DSA SF, led by AfroSocialists and Socialists of Color Committee, condemns the recent proposals for increased signing bonuses and a $27.6M budget supplemental for the San Francisco Police Department, and instead advocates for increased spending for teachers, public health workers, and other underfunded social services and community based solutions that will make a meaningful and long-term impact on our community. We call on the people of San Francisco to oppose another massive increase to SFPD’s budget.
At a time when many working class residents and San Francisco city workers are facing potential eviction, hunger, a lack of jobs offering living wages, and countless other crises that could be addressed by local government, it is unsurprising but disappointing to see the mayor and many supervisors fighting to spend more money on policing.
Just last year, the Board of Supervisors approved an amendment to the Police Officers Association’s memorandum of understanding (i.e., contract) to include longevity bonuses, pay raises, and sign-on bonuses. In addition to the fact that the city voluntarily opened up the SFPD contract for negotiation, the SFPD was the only agency that received all three of these concessions from the city. Teachers, sanitation workers, firefighters, bus drivers, and other essential workers were denied such consideration.
The Mayor and Board of Supervisors also approved a massive SFPD’s $713 million budget for 2023, which it is on track to overspend.
SFPD doesn’t have a budget problem, they have an accountability problem.
Compared to similar jurisdictions around the country, SFPD already spends more per capita on policing, and has a higher police officer to resident ratio than similar cities. This latest move continues an ongoing trend of increased police spending, despite data from the SF police department itself showing that crime has decreased compared to previous years. Meanwhile, the SFPD is taking longer and longer to respond to calls, including serious calls about violent crime.
Supervisor Matt Dorsey’s recent call for increased signing bonuses for new officers continues this unfair and unjustified use of public funds. Just last year, the Board of Supervisors approved an amendment to the Police Officers Association’s memorandum of understanding to include longevity bonuses, pay raises, and sign-on bonuses. The SFPD was the only agency that received all three of these concessions from the city. Teachers, sanitation workers, firefighters, bus drivers, etc. were denied such consideration.
All of this paints a clear picture: this is a blatant display of SFPD exceptionalism which does nothing to solve the root causes of San Francisco’s tattered social fabric.
The city is in crisis. Crucial functions that boost the city’s wellness continue to be severely underfunded. Even well-tenured teachers in San Francisco typically make less than $80,000 annually, putting them below the poverty line and below the earnings of a starting police officer. City College of San Francisco is similarly facing a budget crisis, with many educators being laid off and many others being forced to part time roles as classes are canceled. Many public health workers were supposed to be hired to support linkages to housing and medical treatment in the Tenderloin, but plans have repeatedly fallen through with little accountability. Muni faces a $215 million deficit as federal pandemic funding runs out, and could potentially cut service by 25%.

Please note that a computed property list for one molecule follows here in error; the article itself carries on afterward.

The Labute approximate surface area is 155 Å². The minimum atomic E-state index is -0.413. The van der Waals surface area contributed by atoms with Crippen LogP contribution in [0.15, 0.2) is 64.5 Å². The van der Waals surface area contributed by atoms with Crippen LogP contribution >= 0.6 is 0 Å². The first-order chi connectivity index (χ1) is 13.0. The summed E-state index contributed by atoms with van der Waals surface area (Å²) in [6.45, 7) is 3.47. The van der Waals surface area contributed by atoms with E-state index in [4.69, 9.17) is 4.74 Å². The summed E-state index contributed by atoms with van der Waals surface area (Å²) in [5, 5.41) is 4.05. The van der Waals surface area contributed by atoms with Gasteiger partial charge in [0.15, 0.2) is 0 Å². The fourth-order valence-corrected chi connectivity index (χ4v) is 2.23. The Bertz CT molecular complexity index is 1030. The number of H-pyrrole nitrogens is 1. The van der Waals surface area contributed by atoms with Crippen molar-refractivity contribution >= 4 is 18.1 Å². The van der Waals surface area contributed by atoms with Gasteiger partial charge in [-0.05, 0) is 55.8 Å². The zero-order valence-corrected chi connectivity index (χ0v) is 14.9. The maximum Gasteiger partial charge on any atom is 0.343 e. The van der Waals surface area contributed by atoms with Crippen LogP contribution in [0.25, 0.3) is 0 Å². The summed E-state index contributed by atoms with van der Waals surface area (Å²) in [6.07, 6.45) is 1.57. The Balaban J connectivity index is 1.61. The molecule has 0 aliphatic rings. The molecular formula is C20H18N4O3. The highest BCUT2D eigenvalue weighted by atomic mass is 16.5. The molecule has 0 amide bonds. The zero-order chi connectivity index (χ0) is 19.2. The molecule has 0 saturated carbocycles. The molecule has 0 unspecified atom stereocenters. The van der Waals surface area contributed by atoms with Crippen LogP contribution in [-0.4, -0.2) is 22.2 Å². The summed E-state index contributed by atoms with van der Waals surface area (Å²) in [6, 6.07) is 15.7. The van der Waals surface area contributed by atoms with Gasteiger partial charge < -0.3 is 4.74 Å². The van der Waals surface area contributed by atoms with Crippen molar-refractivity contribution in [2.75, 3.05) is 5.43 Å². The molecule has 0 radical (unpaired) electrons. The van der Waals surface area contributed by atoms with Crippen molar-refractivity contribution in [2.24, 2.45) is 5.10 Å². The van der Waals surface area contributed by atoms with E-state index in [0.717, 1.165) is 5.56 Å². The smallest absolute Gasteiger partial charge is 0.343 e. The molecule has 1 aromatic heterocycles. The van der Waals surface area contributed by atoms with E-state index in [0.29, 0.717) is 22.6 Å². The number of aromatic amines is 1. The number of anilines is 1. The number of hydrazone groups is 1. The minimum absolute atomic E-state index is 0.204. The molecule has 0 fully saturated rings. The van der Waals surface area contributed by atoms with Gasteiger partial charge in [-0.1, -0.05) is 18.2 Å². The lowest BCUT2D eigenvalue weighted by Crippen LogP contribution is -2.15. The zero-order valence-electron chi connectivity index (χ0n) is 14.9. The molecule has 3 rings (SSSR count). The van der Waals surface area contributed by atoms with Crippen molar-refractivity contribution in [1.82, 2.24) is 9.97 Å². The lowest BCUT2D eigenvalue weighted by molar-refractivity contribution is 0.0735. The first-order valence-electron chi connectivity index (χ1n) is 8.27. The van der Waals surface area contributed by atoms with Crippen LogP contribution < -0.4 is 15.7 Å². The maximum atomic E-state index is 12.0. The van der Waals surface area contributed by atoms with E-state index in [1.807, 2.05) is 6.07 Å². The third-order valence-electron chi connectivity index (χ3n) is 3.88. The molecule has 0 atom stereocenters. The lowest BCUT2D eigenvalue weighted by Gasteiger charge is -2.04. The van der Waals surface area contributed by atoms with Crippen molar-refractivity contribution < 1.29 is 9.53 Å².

As a country, we already know that our community’s safety is dependent not on increased policing, but funding of our social pillars, such as health, education, and safer streets.
Under capitalism, we live in an atomized society where the capitalists hoard all the wealth while the working class fights for scraps. This inequality creates the conditions of desperation that lead to crime. When a person’s needs: food, water, housing, healthcare, transportation, education, are not met, they have every right (even a duty) to break the rules of a society that denies them to all. Punishment of individuals does nothing to end the conditions that lead to crime, nor is it intended to. Police exist to protect property and maintain a hierarchical order through the threat of violence. Our criminal “justice” system regularly breaks families apart, puts them in debt due to fees and penalties, and reinforces desperate situations that lead to more crime. Restorative justice is transformative when we look to build better people instead of punishing them. The solution: solidarity and socialism. Creating a society where we work together to meet our collective needs will always be more effective than an order rooted in violence.
In the face of this injustice, we ask every San Francisco resident: when we give the Police Officer’s Association and SFPD priority and political weight over our teachers, public health workers, and public transportation, what does this say about our values?
We know that we can do better. If you also believe in investing in the long-term health of our communities, speak out against both of these proposals when they hit the Board of Supervisors. The police department’s $27.6 million supplemental will be heard on March 14, and we expect police bonuses to be heard in the coming weeks. In the meantime, join our coalition as we push back against increased policing, and in favor of the services that uplift our community and address the root causes of the issues we see today. You can use our toolkit to make public comment at the relevant meetings and email the Mayor and Board of Supervisors.